As creative professionals, gig workers, freelancers, and small business owners, many of us are familiar with the challenges and benefits of working remotely from home. In fact, according to Gallup’s article from March 2020, 43% of U.S. employees already worked remotely some or all of the time and studies show remote workers can even be more productive and profitable than in-house employees. Yet there’s a learning curve to remote work, and those of us who’ve recently made the transition are discovering which practices translate from office to home—and which need to be reimagined altogether. One of the biggest considerations being how to create routines and boundaries when there is no longer a commute to physically separate home and work.
Here, veteran and novice work-from-homers share best practices and new approaches to respond to the interwoven demands of the professional and personal while working from home.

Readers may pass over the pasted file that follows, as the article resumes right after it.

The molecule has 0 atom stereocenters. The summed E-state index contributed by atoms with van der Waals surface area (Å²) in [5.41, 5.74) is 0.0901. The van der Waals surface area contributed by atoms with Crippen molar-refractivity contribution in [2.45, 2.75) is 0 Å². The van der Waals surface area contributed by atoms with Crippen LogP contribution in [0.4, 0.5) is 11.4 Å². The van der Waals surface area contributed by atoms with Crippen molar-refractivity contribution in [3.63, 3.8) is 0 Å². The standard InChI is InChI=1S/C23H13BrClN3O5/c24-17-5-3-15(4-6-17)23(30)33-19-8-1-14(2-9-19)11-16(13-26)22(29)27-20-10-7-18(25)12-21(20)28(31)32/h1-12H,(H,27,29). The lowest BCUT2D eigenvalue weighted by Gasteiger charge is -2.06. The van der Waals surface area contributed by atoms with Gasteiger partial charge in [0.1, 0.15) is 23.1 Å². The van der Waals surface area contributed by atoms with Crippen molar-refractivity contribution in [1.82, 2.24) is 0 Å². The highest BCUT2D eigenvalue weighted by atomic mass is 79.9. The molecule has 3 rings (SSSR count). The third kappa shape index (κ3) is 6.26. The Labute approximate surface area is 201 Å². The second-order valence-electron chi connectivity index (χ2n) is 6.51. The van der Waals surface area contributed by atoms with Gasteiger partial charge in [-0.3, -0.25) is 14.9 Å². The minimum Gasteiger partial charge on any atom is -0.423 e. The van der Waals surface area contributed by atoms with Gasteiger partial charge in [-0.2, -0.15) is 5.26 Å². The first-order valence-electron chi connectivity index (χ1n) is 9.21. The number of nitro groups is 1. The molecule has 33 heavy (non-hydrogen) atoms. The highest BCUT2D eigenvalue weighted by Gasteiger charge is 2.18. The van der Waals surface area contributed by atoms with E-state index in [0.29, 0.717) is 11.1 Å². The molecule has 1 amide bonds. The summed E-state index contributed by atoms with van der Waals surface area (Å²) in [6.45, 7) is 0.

“It’s okay if you don’t feel productive. We are all recalibrating to a new normal,” offered experienced work-from-homer Becky Simpson, who is an art director for Tubby Todd and runs her own illustration practice. As one of two previously remote people on her team, Becky said the first week of her entire team working from home was an adjustment and she had to be more “on” than usual, but she is grateful to have work and didn’t mind being more available as everyone recalibrated.
“We are all recalibrating to a new normal.”